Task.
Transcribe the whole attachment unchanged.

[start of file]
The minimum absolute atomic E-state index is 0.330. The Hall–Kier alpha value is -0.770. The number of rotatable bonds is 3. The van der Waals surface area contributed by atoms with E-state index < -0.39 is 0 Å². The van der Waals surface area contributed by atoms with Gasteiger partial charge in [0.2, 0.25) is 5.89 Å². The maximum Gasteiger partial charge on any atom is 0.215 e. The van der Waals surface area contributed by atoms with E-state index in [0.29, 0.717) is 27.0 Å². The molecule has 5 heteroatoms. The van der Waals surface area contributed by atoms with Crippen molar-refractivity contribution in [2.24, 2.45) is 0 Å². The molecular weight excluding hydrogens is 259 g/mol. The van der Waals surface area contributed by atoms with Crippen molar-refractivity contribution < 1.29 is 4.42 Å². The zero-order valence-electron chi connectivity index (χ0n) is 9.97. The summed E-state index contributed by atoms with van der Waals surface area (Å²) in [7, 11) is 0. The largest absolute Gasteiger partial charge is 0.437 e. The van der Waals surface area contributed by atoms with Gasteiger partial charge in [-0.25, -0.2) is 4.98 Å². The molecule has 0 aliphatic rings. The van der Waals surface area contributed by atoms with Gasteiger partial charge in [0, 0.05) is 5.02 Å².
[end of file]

The minimum absolute atomic E-state index is 0.330. The Hall–Kier alpha value is -0.770. The number of rotatable bonds is 3. The van der Waals surface area contributed by atoms with E-state index < -0.39 is 0 Å². The van der Waals surface area contributed by atoms with Gasteiger partial charge in [0.2, 0.25) is 5.89 Å². The maximum Gasteiger partial charge on any atom is 0.215 e. The van der Waals surface area contributed by atoms with E-state index in [0.29, 0.717) is 27.0 Å². The molecule has 5 heteroatoms. The van der Waals surface area contributed by atoms with Crippen molar-refractivity contribution in [2.24, 2.45) is 0 Å². The molecular weight excluding hydrogens is 259 g/mol. The van der Waals surface area contributed by atoms with Crippen molar-refractivity contribution < 1.29 is 4.42 Å². The zero-order valence-electron chi connectivity index (χ0n) is 9.97. The summed E-state index contributed by atoms with van der Waals surface area (Å²) in [7, 11) is 0. The largest absolute Gasteiger partial charge is 0.437 e. The van der Waals surface area contributed by atoms with Gasteiger partial charge in [-0.25, -0.2) is 4.98 Å². The molecule has 0 aliphatic rings. The van der Waals surface area contributed by atoms with Gasteiger partial charge in [0, 0.05) is 5.02 Å².